My pitch was small - just the right shape to back my tent into the wind from the north. An hour later this turned 180 degrees and my tent began to flap and inflate and became very cold. With no possibility to change orientation I was nervous about how this might develop - fortunately the wind dropped and I had a quite night.

Push and pull the map in the window below to see the route in blue.
I awoke to clear blue sky, but before I could get out of my sleeping bag large snow flakes drifted down across the tent opening. An hour or so later I was on the way up An Socach in cloudy and drizzley snow and rain. A day walker arrived out of the mist when I was on the summit - heading for Beinn Fhionnlaidh he had started out at 6am cycling in from his car. I left him eating his breakfast.

He appeared again out of the mist as I took a sandwich on the top of Carn Eighe. A quick check indicated a temperature of 2-3 deg celsius and a wind speed between 12 and 16 mph. He headed north while I went east following a route that despite the cloud was full of interest with many twists and turns down to Sron Garbh.

From here a direct route to the river below, circumnavigating snow patches and only in the lower reaches finding the hint of the path marked on the map. The river crossing was highlighted by signs placed by the local mountain rescue team. On the other side there is a well-made track heading over the hill and down to Glen Affric Lodge.

Keepers Cottage Cougie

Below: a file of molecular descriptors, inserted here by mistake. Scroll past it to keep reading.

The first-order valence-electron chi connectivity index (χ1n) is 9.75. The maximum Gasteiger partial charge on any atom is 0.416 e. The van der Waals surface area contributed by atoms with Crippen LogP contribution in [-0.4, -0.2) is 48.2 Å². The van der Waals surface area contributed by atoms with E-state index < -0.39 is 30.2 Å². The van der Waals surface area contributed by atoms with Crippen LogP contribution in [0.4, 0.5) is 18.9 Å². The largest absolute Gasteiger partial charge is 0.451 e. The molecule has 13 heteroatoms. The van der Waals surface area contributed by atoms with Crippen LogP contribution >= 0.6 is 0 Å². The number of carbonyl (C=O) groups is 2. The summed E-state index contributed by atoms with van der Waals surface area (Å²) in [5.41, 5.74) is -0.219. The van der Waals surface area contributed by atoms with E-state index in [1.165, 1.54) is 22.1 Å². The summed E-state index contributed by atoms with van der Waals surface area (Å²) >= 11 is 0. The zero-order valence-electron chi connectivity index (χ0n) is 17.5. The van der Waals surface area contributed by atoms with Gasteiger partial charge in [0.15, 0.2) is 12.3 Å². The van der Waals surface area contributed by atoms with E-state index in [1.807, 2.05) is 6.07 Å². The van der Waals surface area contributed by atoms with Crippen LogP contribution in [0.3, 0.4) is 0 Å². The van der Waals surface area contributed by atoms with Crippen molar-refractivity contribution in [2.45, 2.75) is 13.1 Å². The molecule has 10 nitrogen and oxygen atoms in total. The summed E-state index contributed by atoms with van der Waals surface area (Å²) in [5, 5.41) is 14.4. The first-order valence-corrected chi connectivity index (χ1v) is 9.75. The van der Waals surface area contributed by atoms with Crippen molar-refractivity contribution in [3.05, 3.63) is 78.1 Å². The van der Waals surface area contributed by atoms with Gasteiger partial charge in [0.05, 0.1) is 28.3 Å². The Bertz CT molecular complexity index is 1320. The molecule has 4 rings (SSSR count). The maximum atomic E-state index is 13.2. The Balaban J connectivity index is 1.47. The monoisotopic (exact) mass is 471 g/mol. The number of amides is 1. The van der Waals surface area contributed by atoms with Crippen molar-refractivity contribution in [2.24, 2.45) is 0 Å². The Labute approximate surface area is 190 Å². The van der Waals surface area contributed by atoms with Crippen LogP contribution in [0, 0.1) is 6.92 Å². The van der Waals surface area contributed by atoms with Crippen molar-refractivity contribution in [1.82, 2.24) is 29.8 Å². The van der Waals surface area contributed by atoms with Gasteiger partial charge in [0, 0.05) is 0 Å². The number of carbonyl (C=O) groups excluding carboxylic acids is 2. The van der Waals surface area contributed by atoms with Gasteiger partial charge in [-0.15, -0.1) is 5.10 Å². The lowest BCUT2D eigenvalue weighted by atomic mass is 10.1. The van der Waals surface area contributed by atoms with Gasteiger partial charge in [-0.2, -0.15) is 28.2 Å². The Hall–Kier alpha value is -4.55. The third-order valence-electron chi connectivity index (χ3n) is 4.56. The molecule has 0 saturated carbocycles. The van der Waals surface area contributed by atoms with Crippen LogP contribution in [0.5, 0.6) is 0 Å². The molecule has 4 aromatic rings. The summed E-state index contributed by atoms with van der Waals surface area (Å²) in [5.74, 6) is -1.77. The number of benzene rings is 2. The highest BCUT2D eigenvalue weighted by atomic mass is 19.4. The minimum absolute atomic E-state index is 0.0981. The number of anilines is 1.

The way to Cougie requires a bit of cross country from the shore of Loch Beinn a' Mheadhoin to the track which runs past Loch nan Gillean. This is tough going, soft underfoot and subject to a long diatribe by Iain at Cougie who maintains that the west side of the river is firmer ground but because of complaints by walkers the right of way was moved to the east side of the river. As far as I could see there was no path on either side and I was please to pop out of the undergrowth to join Stephen Rouse and Dave Stokes on the track for the last 3 or 4 km to Cougie.

Stephen took B&B at the Lodge while Dave and I camped at the Keepers Cottage. Having ordered a meal I joined the other visitor Brad Williamson at the impressive elm table and collected a resupply package which Iain and Sasha kindly held onto for me. This was Sunday night and some young people were drinking beers by their cars with sound systems blaring out.

Later, at around 9pm, many cars arrived in the next field, fires were lit, and a band started singing on a stage set up with a sound system. A party started and went on until about 1am. This was a bizarre SNP rally which apparently started in a big way on Friday then moved to the north for Saturday night only to return as we were getting into our sleeping bags on Sunday.


  1. And, we're off!
    I always enjoy your write-ups and am invariably in awe of your routes!

  2. Thanks Alan - of course the routes are always informed by the long-termers like your good self! I'm wondering about the Cape Wrath trail for next year - to avoid that flat bit at the end of the TGOC. What do you think? Have you been up there>

    1. I did the CWT as part of my LEJOG in 2007 (you can find it on my blog) and adored it. The further north you go the more spectacular it becomes.
      There are some long stretches without resupply (well, there was on the route I took, which was from "North to the Cape") but I would do it again like a shot.
      Look on my blog for the label "The Cape Wrath Trail"